Review: Rogue City
- Olivier Marchal creates a dark and very effective crime film following in the dangerous footsteps of a group of policemen in Marseille’s anti-gang unit, landing directly on Netflix
“If you keep hanging around corpses, you’ll end up marrying a coffin.” Since his beginnings as director in 2002 with Gangsters, and his knighting by both spectators and critics with 36 [+see also:
film profile], former policeman Olivier Marchal has imposed his noir, depressing and violent style – a mix of antic tragedy in the existentialist chiaroscuro of corruption, and of genre film codes, where shootings brutally follow one another in ultra-manly universes that clearly aim to arc back to William Friedkin, Michael Mann, Jean-Pierre Melville or Abel Ferrara’s Bad Lieutenant, to cite only a few illustrious film noir references. The filmmaker unfolded this deep, calcinated imprint in The Last Deadly Mission [+see also:
film profile], A Gang Story [+see also:
film profile], Carbon [+see also:
film profile] as well as in the TV show Braquo, and explores it again in Rogue City [+see also:
film profile], produced for cinema by Gaumont (and co-produced by Belgium’s Umedia) but finally launched directly on Netflix.
This time, we find ourselves in Marseilles, at the heart of the BRI team (the anti-gang – Research and Intervention Brigade) lead by Richard Vronski (Lannick Gautry), assisted by Will (Stanislas Merhar), Max (rapper Kaaris) and Zach (David Belle), and supervised by commissioner Campana (Patrick Catalifo). In rivalry with their colleagues from the BRB (the Organised Crime Division) directed by Mario Costa (Moussa Maaskri), the quartet is also under pressure from Ange Leonetti (Jean Reno), a new big chief leaning towards virtuous methods (“he’s the kind that doesn’t like our kind”). It so happens that Internal Affairs suspects “some elements in the BRB and the BRI of providing classified information to a handful of big thugs affiliated to organised crime, mainly Corsicans, who may be using this information to regain control over drug trafficking and get rid of their main rivals based in the Northern districts.” And indeed, various settlings of scores with machine guns abound between several gangs, and Vronski pulls the strings of an investigation where traps, lies, surprises and betrayals won’t be lacking, in that grey area of quid-pro-quos between cops and gangsters who almost end up mistaking each other.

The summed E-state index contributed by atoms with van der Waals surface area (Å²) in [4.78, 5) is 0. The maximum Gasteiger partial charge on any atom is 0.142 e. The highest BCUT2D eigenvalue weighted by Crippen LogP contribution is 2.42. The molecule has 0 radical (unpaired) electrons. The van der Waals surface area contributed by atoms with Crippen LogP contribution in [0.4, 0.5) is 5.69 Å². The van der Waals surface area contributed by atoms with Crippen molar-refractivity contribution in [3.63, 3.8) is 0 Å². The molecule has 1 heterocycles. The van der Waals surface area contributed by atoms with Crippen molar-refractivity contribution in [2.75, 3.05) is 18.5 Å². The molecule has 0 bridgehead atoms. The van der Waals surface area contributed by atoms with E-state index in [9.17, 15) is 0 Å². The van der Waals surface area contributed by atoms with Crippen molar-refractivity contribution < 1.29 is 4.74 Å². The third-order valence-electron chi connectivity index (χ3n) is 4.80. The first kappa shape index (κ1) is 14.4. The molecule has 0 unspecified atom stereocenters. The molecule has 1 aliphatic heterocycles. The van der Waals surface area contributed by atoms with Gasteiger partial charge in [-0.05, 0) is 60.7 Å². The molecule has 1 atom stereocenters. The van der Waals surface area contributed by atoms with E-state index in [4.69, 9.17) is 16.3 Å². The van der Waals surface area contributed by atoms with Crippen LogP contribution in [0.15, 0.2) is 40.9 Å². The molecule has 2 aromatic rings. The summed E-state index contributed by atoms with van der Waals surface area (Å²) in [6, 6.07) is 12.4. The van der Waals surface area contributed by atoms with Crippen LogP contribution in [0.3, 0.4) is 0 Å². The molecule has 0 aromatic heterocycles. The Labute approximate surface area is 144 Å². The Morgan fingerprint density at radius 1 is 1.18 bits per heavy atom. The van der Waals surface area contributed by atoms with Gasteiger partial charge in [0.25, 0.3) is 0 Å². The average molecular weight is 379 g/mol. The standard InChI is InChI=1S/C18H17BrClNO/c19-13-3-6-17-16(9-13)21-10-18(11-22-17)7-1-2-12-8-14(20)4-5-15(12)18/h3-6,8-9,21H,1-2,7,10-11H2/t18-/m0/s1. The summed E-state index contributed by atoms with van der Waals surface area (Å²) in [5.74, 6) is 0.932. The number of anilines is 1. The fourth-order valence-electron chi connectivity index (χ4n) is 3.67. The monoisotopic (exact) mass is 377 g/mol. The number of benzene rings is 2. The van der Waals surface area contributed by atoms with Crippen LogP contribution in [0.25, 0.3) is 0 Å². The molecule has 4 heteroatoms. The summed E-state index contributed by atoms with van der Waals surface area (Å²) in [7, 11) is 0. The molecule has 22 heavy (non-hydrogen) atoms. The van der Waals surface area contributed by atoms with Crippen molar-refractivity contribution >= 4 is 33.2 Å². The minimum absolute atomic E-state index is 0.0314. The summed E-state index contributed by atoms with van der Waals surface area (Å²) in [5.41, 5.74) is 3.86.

“– We just have our methods, adapted to this city, and it works pretty well. – I can see that, 11 dead in three days, you’ll explain that to me.” With its knife-edged characters and its “burnés” dialogues, Rogue City isn’t exactly delicate, but its multiple subplots, its cast of “ugly faces” and very credible anti-heroes, its impeccable look and the explosivity of its action scenes make it an excellent genre film that will undoubtedly find a vast audience on Netflix, like “a big black burnt circle in the middle of the clearing: the fire is dead but the wolves are still alive.”
(Translated from French by Manuela Lazic)
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